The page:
The senior US defense intelligence official, who spoke to reporters on condition of anonymity, did not predict that China’s military, known as the People’s Liberation Army (PLA), would take such a step but said such a possibility was the top worry as China expands and modernizes its military capabilities.

“The biggest concern is that … they are getting to a point where the PLA leadership may actually tell Xi Jinping that they are confident in their capabilities,” the official said, referring to China’s president.


Pressed on whether the official was referring to Chinese confidence in its capabilities to be able to successfully win a battle with Taiwan, the official said, “Well, specifically that would be the most concerning to me.”

Taiwan is only one of a growing number of flashpoints in the US-China relationship, including a trade war between the countries, US sanctions on the Chinese military, and China’s increasingly muscular military posture in the South China Sea.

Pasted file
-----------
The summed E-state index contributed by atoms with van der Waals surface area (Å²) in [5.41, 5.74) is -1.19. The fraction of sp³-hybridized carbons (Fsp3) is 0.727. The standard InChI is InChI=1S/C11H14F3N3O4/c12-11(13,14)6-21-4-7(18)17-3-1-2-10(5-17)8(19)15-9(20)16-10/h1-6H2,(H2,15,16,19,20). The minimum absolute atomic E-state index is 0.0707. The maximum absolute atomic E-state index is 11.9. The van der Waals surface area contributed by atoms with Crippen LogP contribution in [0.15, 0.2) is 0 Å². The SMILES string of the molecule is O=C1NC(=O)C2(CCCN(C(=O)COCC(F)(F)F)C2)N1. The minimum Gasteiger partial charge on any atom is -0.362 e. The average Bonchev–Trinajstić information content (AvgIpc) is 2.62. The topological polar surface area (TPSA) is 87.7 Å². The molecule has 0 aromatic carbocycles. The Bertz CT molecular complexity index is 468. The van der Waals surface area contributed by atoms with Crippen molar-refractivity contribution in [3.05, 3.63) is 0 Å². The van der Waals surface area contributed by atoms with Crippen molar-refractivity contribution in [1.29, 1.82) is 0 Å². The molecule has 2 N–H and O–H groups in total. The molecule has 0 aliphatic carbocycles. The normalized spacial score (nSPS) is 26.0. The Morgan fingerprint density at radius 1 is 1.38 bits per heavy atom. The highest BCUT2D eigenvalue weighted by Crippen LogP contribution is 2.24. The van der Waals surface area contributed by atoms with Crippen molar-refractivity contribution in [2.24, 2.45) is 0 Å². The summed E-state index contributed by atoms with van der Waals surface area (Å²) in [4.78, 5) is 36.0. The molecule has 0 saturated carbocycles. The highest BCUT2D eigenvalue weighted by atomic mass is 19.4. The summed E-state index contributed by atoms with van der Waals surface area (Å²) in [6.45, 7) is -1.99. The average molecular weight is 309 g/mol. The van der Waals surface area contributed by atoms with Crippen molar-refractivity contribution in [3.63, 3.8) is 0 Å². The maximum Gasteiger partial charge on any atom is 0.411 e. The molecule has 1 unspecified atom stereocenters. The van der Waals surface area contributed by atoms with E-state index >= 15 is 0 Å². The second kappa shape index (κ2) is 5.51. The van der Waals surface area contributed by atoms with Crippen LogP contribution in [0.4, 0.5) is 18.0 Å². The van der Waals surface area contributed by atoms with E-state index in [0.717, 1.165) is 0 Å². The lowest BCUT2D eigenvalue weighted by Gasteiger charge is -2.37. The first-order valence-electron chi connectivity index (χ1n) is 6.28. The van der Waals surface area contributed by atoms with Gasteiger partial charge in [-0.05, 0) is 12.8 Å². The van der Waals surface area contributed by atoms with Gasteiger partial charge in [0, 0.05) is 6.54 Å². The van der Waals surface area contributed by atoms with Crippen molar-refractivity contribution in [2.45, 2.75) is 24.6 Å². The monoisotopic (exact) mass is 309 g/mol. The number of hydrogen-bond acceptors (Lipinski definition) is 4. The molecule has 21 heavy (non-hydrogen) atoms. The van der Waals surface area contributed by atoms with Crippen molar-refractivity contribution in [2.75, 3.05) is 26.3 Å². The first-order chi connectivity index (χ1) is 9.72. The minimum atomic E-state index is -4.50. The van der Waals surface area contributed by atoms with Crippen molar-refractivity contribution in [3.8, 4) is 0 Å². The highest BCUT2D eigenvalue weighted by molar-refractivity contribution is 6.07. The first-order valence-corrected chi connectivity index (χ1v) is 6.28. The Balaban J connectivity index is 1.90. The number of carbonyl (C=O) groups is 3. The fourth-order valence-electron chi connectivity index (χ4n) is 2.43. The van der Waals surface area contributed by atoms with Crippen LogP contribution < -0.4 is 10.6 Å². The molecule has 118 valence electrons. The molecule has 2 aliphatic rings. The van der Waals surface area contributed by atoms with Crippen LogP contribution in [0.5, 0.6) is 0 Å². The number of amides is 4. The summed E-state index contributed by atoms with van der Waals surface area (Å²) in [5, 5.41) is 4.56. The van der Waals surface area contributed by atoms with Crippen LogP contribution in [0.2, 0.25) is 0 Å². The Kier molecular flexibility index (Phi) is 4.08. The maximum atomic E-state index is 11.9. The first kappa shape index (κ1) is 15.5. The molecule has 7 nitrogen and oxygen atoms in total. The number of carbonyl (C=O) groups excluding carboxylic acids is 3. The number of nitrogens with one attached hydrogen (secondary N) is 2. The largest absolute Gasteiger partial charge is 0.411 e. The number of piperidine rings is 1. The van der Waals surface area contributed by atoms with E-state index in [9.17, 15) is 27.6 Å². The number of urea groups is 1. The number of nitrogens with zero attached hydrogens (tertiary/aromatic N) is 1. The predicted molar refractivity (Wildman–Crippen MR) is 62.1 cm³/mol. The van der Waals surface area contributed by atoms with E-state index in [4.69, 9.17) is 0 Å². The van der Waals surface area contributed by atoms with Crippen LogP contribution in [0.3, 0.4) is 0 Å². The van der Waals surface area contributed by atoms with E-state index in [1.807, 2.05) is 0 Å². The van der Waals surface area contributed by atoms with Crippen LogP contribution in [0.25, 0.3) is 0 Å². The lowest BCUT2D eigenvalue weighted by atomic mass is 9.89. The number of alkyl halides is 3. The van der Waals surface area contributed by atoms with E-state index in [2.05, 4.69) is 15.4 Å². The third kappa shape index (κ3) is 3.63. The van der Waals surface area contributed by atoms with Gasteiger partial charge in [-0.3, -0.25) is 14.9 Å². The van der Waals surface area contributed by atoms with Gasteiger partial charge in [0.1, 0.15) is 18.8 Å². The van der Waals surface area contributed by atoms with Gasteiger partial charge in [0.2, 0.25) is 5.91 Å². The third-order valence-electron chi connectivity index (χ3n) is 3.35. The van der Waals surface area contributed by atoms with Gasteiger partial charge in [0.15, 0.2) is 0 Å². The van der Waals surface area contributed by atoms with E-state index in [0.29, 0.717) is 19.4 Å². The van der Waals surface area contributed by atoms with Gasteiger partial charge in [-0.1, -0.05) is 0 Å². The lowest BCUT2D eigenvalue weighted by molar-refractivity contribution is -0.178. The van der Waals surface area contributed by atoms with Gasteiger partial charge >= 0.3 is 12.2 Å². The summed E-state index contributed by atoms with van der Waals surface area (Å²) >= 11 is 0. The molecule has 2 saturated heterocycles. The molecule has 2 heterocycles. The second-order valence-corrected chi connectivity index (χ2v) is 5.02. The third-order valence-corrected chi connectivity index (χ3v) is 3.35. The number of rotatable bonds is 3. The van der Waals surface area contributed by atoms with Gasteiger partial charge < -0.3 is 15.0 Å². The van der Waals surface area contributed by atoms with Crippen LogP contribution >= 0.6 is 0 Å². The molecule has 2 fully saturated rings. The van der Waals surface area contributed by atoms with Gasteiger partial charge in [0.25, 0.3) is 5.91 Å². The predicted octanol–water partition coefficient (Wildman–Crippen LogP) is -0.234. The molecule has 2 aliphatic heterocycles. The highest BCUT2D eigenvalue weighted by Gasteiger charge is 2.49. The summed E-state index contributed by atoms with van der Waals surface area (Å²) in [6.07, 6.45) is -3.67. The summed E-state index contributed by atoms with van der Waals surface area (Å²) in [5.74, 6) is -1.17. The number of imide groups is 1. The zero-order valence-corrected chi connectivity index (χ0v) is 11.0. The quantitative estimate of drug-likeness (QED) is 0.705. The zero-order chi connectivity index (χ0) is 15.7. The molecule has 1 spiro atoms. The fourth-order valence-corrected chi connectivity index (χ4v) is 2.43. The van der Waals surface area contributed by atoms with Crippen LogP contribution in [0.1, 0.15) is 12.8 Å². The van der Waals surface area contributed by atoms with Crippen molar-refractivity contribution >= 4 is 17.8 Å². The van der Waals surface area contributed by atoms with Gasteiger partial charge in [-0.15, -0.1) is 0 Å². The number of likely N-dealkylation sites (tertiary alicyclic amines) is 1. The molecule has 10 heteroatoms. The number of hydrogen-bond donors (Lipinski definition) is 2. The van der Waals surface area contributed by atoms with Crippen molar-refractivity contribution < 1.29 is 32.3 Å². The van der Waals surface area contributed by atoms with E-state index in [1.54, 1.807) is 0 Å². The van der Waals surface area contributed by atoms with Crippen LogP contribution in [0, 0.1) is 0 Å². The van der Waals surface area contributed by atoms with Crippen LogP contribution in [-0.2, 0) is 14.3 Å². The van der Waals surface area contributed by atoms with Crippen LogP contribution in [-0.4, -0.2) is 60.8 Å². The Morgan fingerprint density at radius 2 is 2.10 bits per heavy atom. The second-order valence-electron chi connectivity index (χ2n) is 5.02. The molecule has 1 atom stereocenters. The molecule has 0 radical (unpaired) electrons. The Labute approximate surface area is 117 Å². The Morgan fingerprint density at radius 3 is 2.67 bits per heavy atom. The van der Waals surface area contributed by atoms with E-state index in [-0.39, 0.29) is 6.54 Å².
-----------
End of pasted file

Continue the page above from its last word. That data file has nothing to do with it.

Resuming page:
However, in meetings with Pentagon leaders, PLA officials have long described Taiwan as China’s most sensitive issue.

China has repeatedly sent military aircraft and ships to circle the island on drills in the past few years and worked to isolate the island internationally, whittling down its few remaining diplomatic allies.

It has also strongly objected to U.S. warship passages through the Taiwan Strait this year, and issued a terse warning about Taiwan after talks in Beijing on Tuesday with the U.S. Navy’s top officer, Admiral John Richardson.

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January 2019